Hermann Hesse
Contributed by Sharen Felty
By the River

When Siddhartha leaves the city, he goes back into the countryside. He feels so miserable that he thinks about suicide. He contemplate the paths he has followed in his search for enlightenment. When he was with the Samanas, he refrained from every kind of physical indulgence, while in the city, he allowed himself to satiate every sort of physical desire. Neither of these ways of being allowed him to achieve enlightenment. He wanders back to the river he had traversed with the ferryman. He is getting ready to slip into the water and let himself drown, but the sacred word Om suddenly reverberates inside him. This awakens his spirit. He sees how foolish his plan of suicide is and he lies down in the grass to sleep.

When Siddhartha wakes up, he finds that a Buddhist monk is meditating beside him. He sees that it is Govinda. Govinda fails to recognize him, however. When Siddhartha introduces himself, Govinda informs him that he still follows Gotama. Govinda still believes that his path as a spiritual pilgrim is the right one. Siddhartha says that he is a spiritual pilgrim, too. Govinda is skeptical of this. He points out that Siddhartha appears well-fed and has the appearance of a wealthy merchant. Siddhartha relays a shortened version of the events of his life since they parted ways. He says again that he is a spiritual pilgrim, too, and that still searches for enlightenment. Govinda is still skeptical but he gives his old friend a respectful bow before going on his way.

Siddhartha believes that there is nothing more he could learn by again joining the Samanas or the followers of Gotama. He eventually concludes that his overthinking has compromised his prior attempts at achieving enlightenment. The zeal evident in the way he tried to attach himself to ways of being and religious movements was in error. In a way, he tried too hard to find that of which he is in pursuit. He looks down at the river and starts to feel a strong degree of affection for it. He decides he will never leave it.


When Siddhartha again comes to the river, he understands that while the past is essential to life it does not determine what the future will be. This thought gets him ready to go forward with his quest for enlightenment. He falls asleep at the river. When he awakens, he feels that he is a new man. He has been reborn. His rebirth is different from that of “Awakening,” when he tried to deny his past in order to make way for his future. This present rebirth confronts the past in a direct way and understands the way it relates to life in the present. Through memory, the past is able to reveal itself. It now serves as a link between the past and the future. Siddhartha perceives the mistake he has made in trying to control the direction his life took, as this could only be done through submission to time’s repetitive cycle. He thinks that an extensive lifetime of experience and wandering has made him end up nowhere at all. However, the river now gives him self-knowledge and puts him on a new course. Siddhartha has now mastered the Buddhist lesson of “right conduct.” He needs to choose the way that comes naturally, following only his own voice. He must refrain from trying to set up the course of discovery beforehand.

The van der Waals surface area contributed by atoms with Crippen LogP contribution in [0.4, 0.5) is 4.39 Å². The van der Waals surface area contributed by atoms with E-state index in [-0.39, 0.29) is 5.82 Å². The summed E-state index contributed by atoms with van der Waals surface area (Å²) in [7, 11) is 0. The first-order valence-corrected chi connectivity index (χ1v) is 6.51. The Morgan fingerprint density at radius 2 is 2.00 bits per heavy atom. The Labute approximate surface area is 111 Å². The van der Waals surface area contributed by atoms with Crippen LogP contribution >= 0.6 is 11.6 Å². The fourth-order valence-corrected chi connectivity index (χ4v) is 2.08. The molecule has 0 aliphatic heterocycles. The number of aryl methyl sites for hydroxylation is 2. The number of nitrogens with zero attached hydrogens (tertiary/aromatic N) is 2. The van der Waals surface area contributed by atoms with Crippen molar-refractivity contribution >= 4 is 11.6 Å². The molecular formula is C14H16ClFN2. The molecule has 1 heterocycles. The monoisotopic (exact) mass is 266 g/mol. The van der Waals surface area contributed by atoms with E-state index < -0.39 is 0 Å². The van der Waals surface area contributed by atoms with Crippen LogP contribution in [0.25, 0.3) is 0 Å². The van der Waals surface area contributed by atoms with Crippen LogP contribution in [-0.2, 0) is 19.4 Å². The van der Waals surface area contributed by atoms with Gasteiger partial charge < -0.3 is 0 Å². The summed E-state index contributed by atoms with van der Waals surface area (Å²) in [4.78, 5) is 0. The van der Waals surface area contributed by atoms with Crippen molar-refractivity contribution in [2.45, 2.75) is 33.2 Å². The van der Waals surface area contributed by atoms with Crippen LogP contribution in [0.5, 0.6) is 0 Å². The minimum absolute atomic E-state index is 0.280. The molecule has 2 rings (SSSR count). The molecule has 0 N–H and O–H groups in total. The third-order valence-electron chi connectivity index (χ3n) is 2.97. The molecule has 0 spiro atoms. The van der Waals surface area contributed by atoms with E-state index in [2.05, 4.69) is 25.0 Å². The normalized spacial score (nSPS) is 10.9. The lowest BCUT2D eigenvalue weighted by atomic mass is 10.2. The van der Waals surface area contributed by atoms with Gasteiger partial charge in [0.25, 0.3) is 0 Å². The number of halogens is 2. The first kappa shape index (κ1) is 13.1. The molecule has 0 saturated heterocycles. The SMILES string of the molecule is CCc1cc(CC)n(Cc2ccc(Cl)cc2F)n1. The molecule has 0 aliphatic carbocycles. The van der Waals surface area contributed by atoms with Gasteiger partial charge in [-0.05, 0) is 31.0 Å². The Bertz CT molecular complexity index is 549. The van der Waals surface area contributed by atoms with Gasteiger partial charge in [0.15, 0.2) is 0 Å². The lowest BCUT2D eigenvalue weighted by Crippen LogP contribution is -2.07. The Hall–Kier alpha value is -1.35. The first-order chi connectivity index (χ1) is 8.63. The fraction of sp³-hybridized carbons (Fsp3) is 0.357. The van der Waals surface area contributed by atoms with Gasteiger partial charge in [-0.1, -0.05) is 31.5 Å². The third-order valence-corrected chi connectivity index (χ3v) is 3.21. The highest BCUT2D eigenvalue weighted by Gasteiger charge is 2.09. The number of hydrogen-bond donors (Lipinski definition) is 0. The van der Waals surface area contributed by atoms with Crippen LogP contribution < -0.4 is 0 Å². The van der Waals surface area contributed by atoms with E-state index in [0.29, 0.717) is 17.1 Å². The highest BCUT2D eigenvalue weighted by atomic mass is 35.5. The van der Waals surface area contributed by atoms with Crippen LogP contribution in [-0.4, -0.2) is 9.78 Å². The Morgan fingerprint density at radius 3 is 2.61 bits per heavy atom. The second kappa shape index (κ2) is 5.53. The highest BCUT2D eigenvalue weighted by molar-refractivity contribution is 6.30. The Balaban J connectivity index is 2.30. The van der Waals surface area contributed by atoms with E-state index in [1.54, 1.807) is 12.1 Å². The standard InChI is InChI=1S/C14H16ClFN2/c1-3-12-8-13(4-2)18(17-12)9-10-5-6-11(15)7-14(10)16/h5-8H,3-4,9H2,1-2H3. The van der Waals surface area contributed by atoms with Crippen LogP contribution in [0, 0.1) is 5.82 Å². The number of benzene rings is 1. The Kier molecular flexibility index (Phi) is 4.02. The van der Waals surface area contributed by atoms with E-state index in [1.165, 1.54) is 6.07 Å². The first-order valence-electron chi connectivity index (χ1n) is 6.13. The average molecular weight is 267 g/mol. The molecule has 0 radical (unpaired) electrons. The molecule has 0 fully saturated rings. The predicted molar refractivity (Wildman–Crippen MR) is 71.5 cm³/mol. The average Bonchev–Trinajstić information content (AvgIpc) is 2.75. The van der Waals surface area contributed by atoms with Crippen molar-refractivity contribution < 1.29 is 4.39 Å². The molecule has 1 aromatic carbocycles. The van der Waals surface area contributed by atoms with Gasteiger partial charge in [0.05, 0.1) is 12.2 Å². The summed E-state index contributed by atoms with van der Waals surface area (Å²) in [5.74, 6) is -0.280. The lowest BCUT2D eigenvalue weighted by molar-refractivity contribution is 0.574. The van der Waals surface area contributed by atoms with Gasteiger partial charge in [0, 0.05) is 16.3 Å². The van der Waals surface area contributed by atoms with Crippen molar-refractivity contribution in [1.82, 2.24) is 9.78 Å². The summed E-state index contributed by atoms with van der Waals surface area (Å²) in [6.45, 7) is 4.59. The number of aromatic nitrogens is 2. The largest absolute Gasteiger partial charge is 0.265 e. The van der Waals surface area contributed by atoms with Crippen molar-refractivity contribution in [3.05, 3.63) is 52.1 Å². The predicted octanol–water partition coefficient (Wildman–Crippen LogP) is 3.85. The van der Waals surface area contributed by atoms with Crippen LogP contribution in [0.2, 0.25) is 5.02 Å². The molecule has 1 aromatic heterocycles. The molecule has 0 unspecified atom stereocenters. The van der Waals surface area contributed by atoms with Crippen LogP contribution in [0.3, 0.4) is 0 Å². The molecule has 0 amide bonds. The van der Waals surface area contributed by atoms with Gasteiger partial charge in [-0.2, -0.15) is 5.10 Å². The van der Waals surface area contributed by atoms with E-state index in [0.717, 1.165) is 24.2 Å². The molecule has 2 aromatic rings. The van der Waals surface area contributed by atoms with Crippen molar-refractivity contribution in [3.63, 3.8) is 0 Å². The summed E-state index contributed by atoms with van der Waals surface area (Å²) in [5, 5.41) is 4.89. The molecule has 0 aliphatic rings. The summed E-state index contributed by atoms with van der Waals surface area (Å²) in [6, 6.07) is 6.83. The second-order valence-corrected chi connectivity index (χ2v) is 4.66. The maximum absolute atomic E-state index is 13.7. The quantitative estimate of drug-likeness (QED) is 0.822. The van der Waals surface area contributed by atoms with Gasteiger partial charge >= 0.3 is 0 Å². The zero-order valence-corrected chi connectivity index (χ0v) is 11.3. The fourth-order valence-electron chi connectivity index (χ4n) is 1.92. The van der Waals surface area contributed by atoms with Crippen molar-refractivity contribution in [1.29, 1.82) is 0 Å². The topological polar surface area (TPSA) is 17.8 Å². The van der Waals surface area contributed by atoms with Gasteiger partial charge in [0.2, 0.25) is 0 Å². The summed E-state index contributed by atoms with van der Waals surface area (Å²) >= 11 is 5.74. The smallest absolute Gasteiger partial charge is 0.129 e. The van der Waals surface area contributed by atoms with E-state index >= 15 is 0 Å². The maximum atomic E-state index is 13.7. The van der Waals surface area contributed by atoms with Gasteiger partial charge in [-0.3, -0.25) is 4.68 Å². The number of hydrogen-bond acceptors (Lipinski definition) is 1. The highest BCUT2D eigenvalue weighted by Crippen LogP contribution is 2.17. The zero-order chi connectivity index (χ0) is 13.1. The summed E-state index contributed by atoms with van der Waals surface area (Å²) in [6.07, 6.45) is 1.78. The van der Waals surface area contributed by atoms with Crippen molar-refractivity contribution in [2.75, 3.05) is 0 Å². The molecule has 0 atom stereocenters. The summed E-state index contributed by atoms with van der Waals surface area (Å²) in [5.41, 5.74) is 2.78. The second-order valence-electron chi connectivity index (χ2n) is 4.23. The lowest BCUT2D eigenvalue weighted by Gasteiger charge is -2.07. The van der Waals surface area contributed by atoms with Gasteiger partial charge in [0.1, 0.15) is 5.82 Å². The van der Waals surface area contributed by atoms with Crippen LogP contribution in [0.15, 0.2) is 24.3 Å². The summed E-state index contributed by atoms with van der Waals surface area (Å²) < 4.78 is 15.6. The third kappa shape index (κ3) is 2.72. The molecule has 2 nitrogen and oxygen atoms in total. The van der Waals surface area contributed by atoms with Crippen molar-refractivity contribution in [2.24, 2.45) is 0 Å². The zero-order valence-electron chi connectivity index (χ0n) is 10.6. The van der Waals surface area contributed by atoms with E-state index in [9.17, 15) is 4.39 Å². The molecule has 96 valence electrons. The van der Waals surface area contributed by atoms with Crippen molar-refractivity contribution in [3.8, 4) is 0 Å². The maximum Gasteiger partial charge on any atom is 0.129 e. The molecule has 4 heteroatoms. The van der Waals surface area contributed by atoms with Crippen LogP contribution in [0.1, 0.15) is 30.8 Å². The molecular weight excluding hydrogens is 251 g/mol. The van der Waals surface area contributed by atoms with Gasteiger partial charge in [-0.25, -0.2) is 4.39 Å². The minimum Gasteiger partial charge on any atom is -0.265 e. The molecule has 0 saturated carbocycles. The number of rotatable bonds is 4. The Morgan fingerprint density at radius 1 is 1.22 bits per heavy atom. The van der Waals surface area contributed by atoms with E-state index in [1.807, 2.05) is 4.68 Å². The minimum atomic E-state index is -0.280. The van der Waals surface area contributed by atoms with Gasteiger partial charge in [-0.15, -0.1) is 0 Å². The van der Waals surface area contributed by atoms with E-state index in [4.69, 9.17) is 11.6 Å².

The re-appearance of Om signifies the re-emergence of Siddhartha’s spiritual self and the start of the final journey that will bring him to enlightenment. Om communicates life’s very essence. Every time it appears in this novel, it cause Siddhartha to get back in touch with his primal and pure self. When Siddhartha casts off his suicidal thoughts, Om wakes him up to his higher self. It reminds him of the divinity and knowledge that he has experienced.  There is reappearance of the knowledge gained because it is necessary for what is to come. On the first page of the novel, we see the appearance of Om. It is clearly a foundational teaching for he Brahmins. When it appears at the present part of the novel, it saves Siddhartha’s life. It causes him to have an awakening. It will come back at the river’s voice as Siddhartha is finally successful in achieving a state of enlightenment. The deep sleep that Siddhartha has been experiencing and his awakening upon hearing Om bring new understanding. Siddhartha has failed to reach enlightenment through the extreme of self-denial and that of self-gratification. He is now ready to find a balance between these two extremes. Govinda is unable to recognize his old friend when he sees him by the river. He is also unable to see the truth about his own quest for enlightenment. Govinda remains true to the traditional Buddhist path even though he has not been able to achieve his goal. He is blind to the fact that his path has failed him. By contrast, Siddhartha is able to glean knowledge from the Brahmin, Samana, and Buddhist worlds as well as come to understand that no one of these traditions could give him the knowledge he sought. Siddhartha is unlike Govinda in that he can perceive flaws in possible paths to enlightenment. He is courageous enough to cast aside failed paths and try other ones that are more promising. While Govinda is eventually able to reach enlightenment, he is able to do so only because Siddhartha is there with his superior spiritual powers and is able to assist him. Hesse is unclear as to whether the enlightenment Siddhartha somehow transits to Govinda is lasting or only temporary. If Govinda is given only a glimpse of it, there is a strong chance that he will have to go back and search for his own enlightenment.

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